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McCain-Obama Race Grabs Attention Across Europe

Some 200,000 people are estimated to have attended Sen. Barack Obama's speech in Berlin Thursday, a sign of the increased interest abroad in this year's U.S. election. A panel of European journalists offer insight.

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    Huge crowds turned out at Berlin's Tiergarten Park today to hear Barack Obama call for stronger cooperation between the United States and Europe.

    SEN. BARACK OBAMA (D), Illinois: In this new world, such dangerous currents have swept along faster than our efforts to contain them. And that is why we cannot afford to be divided. No one nation, no matter how large or powerful, can defeat such challenges alone.

    Yes, there have been differences between America and Europe. No doubt, there will be differences in the future. But the burdens of global citizenship continue to bind us together. A change of leadership in Washington will not lift this burden.


    Obama said Europe and the U.S. must work together on common security threats.


    This is the moment when we must defeat terror and dry up the well of extremism that supports it. This threat is real, and we cannot shrink from our responsibility to combat it.

    This is the moment when we must renew our resolve to rout the terrorists who threaten our security in Afghanistan and the traffickers who sell drugs on your streets.

    No one welcomes war. I recognize the enormous difficulties in Afghanistan. But my country and yours have a stake in seeing that NATO's first mission beyond Europe's borders is a success.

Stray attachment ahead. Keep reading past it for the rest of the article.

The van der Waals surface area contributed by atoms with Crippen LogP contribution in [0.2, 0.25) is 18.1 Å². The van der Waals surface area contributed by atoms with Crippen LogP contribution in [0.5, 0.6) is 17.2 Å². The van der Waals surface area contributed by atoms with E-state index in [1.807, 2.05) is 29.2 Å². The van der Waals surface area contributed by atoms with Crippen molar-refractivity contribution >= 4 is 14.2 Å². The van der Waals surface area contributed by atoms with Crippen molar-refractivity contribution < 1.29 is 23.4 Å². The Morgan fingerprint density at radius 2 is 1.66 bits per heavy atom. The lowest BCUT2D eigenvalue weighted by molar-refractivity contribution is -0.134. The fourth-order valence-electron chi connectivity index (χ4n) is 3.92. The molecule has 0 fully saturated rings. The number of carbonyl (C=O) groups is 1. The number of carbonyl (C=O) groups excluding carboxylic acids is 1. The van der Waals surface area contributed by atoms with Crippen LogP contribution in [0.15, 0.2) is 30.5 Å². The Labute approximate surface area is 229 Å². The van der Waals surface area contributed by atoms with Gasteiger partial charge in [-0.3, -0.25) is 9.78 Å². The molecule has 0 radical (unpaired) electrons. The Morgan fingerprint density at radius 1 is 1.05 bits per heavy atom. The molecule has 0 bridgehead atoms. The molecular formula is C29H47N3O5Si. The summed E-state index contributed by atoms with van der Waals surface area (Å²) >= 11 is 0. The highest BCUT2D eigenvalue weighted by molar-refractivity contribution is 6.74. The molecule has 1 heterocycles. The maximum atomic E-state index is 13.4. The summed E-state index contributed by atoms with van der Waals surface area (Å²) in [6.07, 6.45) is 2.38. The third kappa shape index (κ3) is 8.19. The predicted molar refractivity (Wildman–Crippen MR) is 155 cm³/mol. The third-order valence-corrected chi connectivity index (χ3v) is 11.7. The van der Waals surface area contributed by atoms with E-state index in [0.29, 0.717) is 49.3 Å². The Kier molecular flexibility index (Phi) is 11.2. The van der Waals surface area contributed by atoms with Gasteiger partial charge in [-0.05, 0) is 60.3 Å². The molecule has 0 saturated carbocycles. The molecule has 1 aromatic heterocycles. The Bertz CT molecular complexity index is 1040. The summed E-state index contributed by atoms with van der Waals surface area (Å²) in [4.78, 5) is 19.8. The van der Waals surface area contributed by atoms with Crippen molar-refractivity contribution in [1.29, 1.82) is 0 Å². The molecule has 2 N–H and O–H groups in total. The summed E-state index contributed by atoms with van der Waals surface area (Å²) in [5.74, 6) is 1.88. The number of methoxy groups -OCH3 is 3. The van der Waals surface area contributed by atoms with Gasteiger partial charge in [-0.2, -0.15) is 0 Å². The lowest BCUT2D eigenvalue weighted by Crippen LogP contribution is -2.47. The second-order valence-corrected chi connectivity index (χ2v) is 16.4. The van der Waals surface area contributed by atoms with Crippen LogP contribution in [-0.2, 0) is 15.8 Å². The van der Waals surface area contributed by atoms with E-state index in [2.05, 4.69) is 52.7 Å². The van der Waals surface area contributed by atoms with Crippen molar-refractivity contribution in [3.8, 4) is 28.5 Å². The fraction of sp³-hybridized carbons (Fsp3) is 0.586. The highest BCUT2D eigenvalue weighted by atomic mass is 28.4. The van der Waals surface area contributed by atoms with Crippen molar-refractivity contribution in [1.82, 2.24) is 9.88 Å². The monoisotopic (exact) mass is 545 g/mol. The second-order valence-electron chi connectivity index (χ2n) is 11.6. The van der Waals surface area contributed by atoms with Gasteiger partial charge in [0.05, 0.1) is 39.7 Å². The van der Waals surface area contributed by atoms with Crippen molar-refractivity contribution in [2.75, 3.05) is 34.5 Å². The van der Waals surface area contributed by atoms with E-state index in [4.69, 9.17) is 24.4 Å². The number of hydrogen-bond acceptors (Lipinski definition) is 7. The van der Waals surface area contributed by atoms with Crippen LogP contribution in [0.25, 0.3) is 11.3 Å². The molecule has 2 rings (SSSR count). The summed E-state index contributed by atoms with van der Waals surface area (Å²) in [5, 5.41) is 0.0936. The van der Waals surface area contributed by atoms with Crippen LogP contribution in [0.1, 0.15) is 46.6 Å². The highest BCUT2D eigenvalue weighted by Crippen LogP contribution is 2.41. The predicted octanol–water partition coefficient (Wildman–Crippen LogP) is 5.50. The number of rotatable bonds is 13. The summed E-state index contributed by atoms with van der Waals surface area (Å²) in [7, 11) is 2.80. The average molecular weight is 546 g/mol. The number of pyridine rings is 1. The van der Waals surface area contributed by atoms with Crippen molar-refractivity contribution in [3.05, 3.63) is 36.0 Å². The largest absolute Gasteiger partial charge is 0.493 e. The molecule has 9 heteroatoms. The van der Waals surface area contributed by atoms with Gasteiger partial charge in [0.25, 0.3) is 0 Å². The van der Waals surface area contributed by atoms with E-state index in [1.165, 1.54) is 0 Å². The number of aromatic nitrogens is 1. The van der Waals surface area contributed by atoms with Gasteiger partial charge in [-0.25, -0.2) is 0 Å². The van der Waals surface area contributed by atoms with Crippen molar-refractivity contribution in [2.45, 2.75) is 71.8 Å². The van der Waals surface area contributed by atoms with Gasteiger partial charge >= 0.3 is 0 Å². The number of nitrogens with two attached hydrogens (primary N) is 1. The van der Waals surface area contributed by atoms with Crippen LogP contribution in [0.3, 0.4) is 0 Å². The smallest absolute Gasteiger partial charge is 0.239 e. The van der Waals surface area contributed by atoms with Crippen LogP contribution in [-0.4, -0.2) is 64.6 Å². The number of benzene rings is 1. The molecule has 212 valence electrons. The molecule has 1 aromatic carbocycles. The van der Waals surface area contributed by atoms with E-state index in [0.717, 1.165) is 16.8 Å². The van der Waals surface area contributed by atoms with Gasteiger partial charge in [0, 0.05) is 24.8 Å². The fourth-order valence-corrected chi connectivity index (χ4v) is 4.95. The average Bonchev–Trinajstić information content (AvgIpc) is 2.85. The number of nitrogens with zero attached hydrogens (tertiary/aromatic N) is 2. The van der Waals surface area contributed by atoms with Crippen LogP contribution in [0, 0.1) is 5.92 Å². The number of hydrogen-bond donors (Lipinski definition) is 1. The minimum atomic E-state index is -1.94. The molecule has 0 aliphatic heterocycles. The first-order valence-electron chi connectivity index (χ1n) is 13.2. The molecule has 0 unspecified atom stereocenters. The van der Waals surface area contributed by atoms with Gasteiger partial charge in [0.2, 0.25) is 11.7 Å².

Obama closed by looking ahead.


    But I come before you to say that we are heirs to a struggle for freedom. We are a people of improbable hope. With an eye towards the future, with resolve in our heart, let us remember this history, and answer our destiny, and remake the world once again.


    In earlier meetings with German Chancellor Angela Merkel and the foreign minister, Obama affirmed his commitment to do more on climate change and to involve the U.S. in negotiations with Europe and Iran over Iran's nuclear program.

    This was Obama's first trip to Germany as a senator. Republican John McCain has been to Europe more than 20 times since 2000, a point he emphasized to reporters outside a German restaurant in Ohio this afternoon.

    SEN. JOHN MCCAIN (R), Arizona: I have very good relations with many of the European leaders. I've had many meetings with Chancellor Merkel over the years.

    I have visited with President Sarkozy. He has visited with me in Washington. The same thing goes with Prime Minister Gordon Brown and others.

    So I know them well. It's not my first meeting with them, so I know them. I know their relations. And I'm very happy that a lot of these new leaders in Europe, particularly in France and Germany, are much more pro-American than their predecessors were.


    Obama will meet with Sarkozy in Paris tomorrow and with Brown in London on Saturday.